Some buds of promise were flash frozen, like this under the pines denizen, Rosa ‘Touch Of Class’


…while some buds still hold the magic. The Edgeworthia chrysantha did not bloom last year, perhaps it was the harsher winter after a droughty summer. The two small trees, also under the pines, are decorated with more of these furry animal looking buds than ever this time around. Fingers are crossed for them to fully develop.

There are many more buds showing now to excite a gardener’s heart, both outside and indoors, with a pledge to provide blooms for upcoming months of sharing on or abouts the fifteenth of each month, thanks to our friend Carol of May Dreams Gardens. Do dash over there to see what else is in flower all over the world.

Frances

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16 Responses to Yes, Real Flowers For December Bloom Day

  1. Lisa at Greenbow says:

    Wow, you have lots of blooms in your garden this year. Seeing those buds of promise does make the heart go pitty patter. Happy GBBD.

    Thanks Lisa. Even though there has been heavy frost and low temps, there are things still in flower. It is like playing hide and seek to find them. Happy GBBD to you.
    Frances

  2. Love your blue pot (my favorite color)! I have not seen a black viola before and I will have to keep my eye out next year. I love the contrast of it against the carex. I put an edgeworthia in my garden this year. It is full of buds (which are gorgeous) but I do hope they open. It sounds like yours didn’t last year despite having buds. I hope yours open for you this year! Happy GBBD!

    Thanks Karin. The black flowers and dark leaved plants need contrast to show up. The bronze carex and pea gravel are just the ticket for the violas. I am not sure what happened to the Edgeworthia last year, there were buds but they never opened, very disappointing! May yours give you those honey scented yellow blooms next year, and may I get a few as well. Happy GBBD!
    Frances

  3. Les says:

    You have a surprising amount going on in your garden for GBBD. I withheld my pansy and viola photos so I can show them in Jan and Feb. I love Mahonia and am pushing it on people in my company’s newsletter next month. Mine does not seed around though. I kind of wish it did. Happy holidays to you and your family.

    Hi Les, thanks. Mahonia is borderline invasive here, and like the nandinas, our neighborhood is full of them. This type anyway. I think there are native ones to this area, but they bloom later and have smaller leaves. My mailman gave me one years ago but I don’t know the name. I wish the best for you and yours this holiday season.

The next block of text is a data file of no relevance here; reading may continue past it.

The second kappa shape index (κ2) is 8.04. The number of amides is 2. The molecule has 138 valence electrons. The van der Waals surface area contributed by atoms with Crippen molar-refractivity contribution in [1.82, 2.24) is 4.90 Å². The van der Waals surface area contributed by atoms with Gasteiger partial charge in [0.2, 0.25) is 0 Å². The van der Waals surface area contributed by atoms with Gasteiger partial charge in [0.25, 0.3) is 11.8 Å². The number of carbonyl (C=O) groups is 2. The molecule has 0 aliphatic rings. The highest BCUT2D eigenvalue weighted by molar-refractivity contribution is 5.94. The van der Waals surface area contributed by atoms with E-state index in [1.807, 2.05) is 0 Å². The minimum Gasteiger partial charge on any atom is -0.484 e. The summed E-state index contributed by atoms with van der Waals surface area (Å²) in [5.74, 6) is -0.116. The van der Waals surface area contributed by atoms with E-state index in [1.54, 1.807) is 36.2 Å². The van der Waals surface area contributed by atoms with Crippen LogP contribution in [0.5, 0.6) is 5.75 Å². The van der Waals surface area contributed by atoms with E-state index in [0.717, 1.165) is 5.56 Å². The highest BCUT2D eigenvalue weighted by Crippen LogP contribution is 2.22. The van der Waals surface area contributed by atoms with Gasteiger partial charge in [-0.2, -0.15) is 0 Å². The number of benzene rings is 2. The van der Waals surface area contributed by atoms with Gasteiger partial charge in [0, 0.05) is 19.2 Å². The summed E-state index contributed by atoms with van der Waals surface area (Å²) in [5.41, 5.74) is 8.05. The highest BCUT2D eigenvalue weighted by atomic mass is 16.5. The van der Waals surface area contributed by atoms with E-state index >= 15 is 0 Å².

Frances

  4. Gail says:

    Dear Frances, What a marvelous collection of real flowers…The camellia with the rays of the sun behind it is lovely. Fingers crossed that nothing stands in the way of the Edgeworthia chrysantha blooms! I see that the viola beauties are going to have quite a beauty show this year! xxoogail

    Thanks Gail. I love the Camellia shot, the sun was bright that day. My fingers are crossed for the Edgeworthia and other winter blooming trees to be able to show off in 2012. As for the viola beauty pageant, the images are in the vault to be presented when winter seems the most bleak.
    xxxooo
    Frances

  5. michaele says:

    What a delightful eye feast on this (for me) grey and rainy day.

    Thanks Michaele. It is grey and rainy here, as well. Looking at photos of sunnier times does lift the spirits.
    Frances

  6. patsybell says:

    Even when I think all color is gone, you bring blooms to brighten the day! Thank you.

    Thanks Patsy. There is definitely less color now, and fewer flowers, but beauty remains.
    Frances

  7. My Kids Mom says:

    My biggest surprise are the new Obedient Plants I put in. It has tender looking purple flowers and is still in full bloom. Gotta love the South!

    Wow Jill, that is fabulous! My obedient plants struggle here, I can barely keep them alive. They are touted as being invasive. Not here, but good for your blooms!
    Frances

  8. Rose says:

    Good to see so many real blooms, Frances. The camellia in the sunlight is gorgeous! Bless those brave little violas–I do have a few pansies growing in a pot outdoors, but I’m afraid mine won’t make it through the winter.

    Thanks Rose. This is the best year ever for the Camellias. I think they finally started growing, after ten years. Maybe your pansies will surprise you, I hope so!
    Frances